Citizenship education north and south: learning and progression (CENSLP) - final project report

Jerome, Lee and Lalor, John (2016) Citizenship education north and south: learning and progression (CENSLP) - final project report. Project Report. SCOTENS. .

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Abstract

Understanding our subjects and the nature of subject knowledge and progression in learning are essential aspects of initial teacher education (ITE) but, in the Republic of Ireland and Northern Ireland, as in most areas, models of Citizenship Education (CE) are heavily dependent on the official definitions of citizenship developed by curriculum officials, with varying levels of political control and teacher consultation. Whilst there are networks of teachers bringing together CE teachers (for example the Five Nations network funded by the Gordon Cook Foundation) there has been little work developed by teachers to identify a comprehensive model of what it is that CE teachers actually do in the classroom and what young people do (and should) learn in the subject. We believe this makes CE particularly vulnerable to political influence and that it can become a repository for wider social policy concerns. Whilst there is always a need to identify a form of CE that suits the context in which it is being taught, this must be balanced by a more informed sense of what the core of the subject entails and how young people actually learn citizenship.

In other comparable subjects there have been teacher-led initiatives in the past such as the Humanities Curriculum Project (Stenhouse, 1983), and project CHATA (Lee & Ashby, 1987), which identify key concepts, skills, questions and areas of factual knowledge that together comprise the ‘subject lens’ that young people can apply to think about the world from a particular perspective. This project begins to develop such a model for CE, focusing on what is distinctive about seeing the world as a citizen, and thus developing a clear model for how teachers structure their teaching and how young people learn in CE. This will facilitate a discussion about attainment and progression within the subject as a school subject, and help to further distinguish CE from citizenship, as a political construct.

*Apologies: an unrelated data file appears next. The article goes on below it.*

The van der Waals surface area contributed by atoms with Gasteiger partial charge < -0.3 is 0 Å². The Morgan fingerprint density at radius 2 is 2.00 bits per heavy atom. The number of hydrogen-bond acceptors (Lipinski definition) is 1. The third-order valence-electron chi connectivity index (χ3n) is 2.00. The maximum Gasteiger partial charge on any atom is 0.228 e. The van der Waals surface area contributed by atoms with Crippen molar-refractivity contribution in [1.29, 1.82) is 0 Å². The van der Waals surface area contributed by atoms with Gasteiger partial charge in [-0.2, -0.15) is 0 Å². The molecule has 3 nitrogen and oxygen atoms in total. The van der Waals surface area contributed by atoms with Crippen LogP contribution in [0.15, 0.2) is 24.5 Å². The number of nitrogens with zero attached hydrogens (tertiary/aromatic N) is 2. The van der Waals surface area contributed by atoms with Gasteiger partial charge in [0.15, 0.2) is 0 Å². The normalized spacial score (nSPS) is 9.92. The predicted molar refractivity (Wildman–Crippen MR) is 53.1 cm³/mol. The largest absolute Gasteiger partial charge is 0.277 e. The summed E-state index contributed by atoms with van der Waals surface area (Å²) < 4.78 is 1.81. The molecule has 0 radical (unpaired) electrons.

This small project, supported by SCOTENS, set out to generate a working model to underpin a larger scale research project, and as such it has allowed us to pilot a methodology and yield some initial working models for conceptual and skills progression. Whilst we do not claim to have discovered a universal model of progression in conceptual learning, we hope to have illustrated the value of thinking seriously about subject knowledge in CE and the complexities involved in asking students to use abstract concepts to think about citizenship.

Item Type: Monograph (Project Report)
Research Areas: A. > School of Health and Education > Education
Item ID: 19461
Depositing User: Lee Jerome
Date Deposited: 21 Apr 2016 11:36
Last Modified: 03 Apr 2019 05:01
URI: https://eprints.mdx.ac.uk/id/eprint/19461

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